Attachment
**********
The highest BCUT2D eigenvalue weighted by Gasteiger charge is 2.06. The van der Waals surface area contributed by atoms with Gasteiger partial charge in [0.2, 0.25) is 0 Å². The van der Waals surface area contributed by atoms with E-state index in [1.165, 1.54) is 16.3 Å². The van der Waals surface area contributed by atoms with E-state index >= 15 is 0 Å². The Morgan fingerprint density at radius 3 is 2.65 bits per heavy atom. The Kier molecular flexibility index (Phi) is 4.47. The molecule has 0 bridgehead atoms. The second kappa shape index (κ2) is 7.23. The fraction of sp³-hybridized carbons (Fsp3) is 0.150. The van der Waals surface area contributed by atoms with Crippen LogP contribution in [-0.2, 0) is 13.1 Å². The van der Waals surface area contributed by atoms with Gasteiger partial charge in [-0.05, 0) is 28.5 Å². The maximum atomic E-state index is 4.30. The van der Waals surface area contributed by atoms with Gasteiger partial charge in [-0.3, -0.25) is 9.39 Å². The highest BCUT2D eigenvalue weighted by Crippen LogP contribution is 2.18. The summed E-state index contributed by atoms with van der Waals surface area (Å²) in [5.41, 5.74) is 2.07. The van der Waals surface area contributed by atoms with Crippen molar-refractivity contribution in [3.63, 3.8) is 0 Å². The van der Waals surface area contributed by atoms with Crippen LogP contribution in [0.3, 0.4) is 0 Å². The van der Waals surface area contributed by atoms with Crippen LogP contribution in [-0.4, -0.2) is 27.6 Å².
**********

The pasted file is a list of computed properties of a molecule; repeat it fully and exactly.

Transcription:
The highest BCUT2D eigenvalue weighted by Gasteiger charge is 2.06. The van der Waals surface area contributed by atoms with Gasteiger partial charge in [0.2, 0.25) is 0 Å². The van der Waals surface area contributed by atoms with E-state index in [1.165, 1.54) is 16.3 Å². The van der Waals surface area contributed by atoms with E-state index >= 15 is 0 Å². The Morgan fingerprint density at radius 3 is 2.65 bits per heavy atom. The Kier molecular flexibility index (Phi) is 4.47. The molecule has 0 bridgehead atoms. The second kappa shape index (κ2) is 7.23. The fraction of sp³-hybridized carbons (Fsp3) is 0.150. The van der Waals surface area contributed by atoms with Crippen LogP contribution in [-0.2, 0) is 13.1 Å². The van der Waals surface area contributed by atoms with Gasteiger partial charge in [-0.05, 0) is 28.5 Å². The maximum atomic E-state index is 4.30. The van der Waals surface area contributed by atoms with Gasteiger partial charge in [-0.3, -0.25) is 9.39 Å². The highest BCUT2D eigenvalue weighted by Crippen LogP contribution is 2.18. The summed E-state index contributed by atoms with van der Waals surface area (Å²) in [5.41, 5.74) is 2.07. The van der Waals surface area contributed by atoms with Crippen molar-refractivity contribution in [3.63, 3.8) is 0 Å². The van der Waals surface area contributed by atoms with Crippen LogP contribution in [0.3, 0.4) is 0 Å². The van der Waals surface area contributed by atoms with Crippen LogP contribution in [-0.4, -0.2) is 27.6 Å².